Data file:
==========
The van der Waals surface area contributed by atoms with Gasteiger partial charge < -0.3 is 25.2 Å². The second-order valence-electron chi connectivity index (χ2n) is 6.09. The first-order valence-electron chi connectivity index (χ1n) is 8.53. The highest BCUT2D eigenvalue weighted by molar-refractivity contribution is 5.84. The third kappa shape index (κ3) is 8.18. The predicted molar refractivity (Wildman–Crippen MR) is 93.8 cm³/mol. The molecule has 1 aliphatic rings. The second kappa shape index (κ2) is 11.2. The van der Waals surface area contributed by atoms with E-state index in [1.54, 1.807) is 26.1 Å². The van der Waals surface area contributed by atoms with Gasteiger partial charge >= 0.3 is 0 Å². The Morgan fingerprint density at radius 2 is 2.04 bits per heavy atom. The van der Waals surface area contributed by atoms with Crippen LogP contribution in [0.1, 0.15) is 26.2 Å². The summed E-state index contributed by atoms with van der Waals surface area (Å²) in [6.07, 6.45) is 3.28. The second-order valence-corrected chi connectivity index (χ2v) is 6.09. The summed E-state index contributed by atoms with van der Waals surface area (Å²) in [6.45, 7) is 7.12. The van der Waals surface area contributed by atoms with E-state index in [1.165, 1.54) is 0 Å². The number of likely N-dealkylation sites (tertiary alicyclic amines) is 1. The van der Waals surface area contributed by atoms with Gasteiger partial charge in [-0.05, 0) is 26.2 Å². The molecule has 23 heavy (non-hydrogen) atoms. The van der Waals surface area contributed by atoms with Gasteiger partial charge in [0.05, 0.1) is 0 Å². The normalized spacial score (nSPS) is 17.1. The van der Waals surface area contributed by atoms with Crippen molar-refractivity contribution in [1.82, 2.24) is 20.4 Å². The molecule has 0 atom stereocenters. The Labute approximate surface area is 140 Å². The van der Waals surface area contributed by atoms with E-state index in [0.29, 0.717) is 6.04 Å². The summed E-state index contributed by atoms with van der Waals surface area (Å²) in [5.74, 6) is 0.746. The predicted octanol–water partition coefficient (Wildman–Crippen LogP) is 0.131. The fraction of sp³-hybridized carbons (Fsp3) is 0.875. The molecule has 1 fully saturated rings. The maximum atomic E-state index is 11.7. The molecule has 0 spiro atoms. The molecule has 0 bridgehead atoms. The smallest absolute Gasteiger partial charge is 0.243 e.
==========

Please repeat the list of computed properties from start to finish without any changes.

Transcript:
The van der Waals surface area contributed by atoms with Gasteiger partial charge < -0.3 is 25.2 Å². The second-order valence-electron chi connectivity index (χ2n) is 6.09. The first-order valence-electron chi connectivity index (χ1n) is 8.53. The highest BCUT2D eigenvalue weighted by molar-refractivity contribution is 5.84. The third kappa shape index (κ3) is 8.18. The predicted molar refractivity (Wildman–Crippen MR) is 93.8 cm³/mol. The molecule has 1 aliphatic rings. The second kappa shape index (κ2) is 11.2. The van der Waals surface area contributed by atoms with E-state index in [1.54, 1.807) is 26.1 Å². The van der Waals surface area contributed by atoms with Gasteiger partial charge >= 0.3 is 0 Å². The Morgan fingerprint density at radius 2 is 2.04 bits per heavy atom. The van der Waals surface area contributed by atoms with Crippen LogP contribution in [0.1, 0.15) is 26.2 Å². The summed E-state index contributed by atoms with van der Waals surface area (Å²) in [6.07, 6.45) is 3.28. The second-order valence-corrected chi connectivity index (χ2v) is 6.09. The summed E-state index contributed by atoms with van der Waals surface area (Å²) in [6.45, 7) is 7.12. The van der Waals surface area contributed by atoms with E-state index in [1.165, 1.54) is 0 Å². The number of likely N-dealkylation sites (tertiary alicyclic amines) is 1. The van der Waals surface area contributed by atoms with Gasteiger partial charge in [-0.05, 0) is 26.2 Å². The molecule has 23 heavy (non-hydrogen) atoms. The van der Waals surface area contributed by atoms with Gasteiger partial charge in [0.05, 0.1) is 0 Å². The normalized spacial score (nSPS) is 17.1. The van der Waals surface area contributed by atoms with Crippen molar-refractivity contribution in [1.82, 2.24) is 20.4 Å². The molecule has 0 atom stereocenters. The Labute approximate surface area is 140 Å². The van der Waals surface area contributed by atoms with E-state index in [0.29, 0.717) is 6.04 Å². The summed E-state index contributed by atoms with van der Waals surface area (Å²) in [5.74, 6) is 0.746. The predicted octanol–water partition coefficient (Wildman–Crippen LogP) is 0.131. The fraction of sp³-hybridized carbons (Fsp3) is 0.875. The molecule has 1 fully saturated rings. The maximum atomic E-state index is 11.7. The molecule has 0 spiro atoms. The molecule has 0 bridgehead atoms. The smallest absolute Gasteiger partial charge is 0.243 e.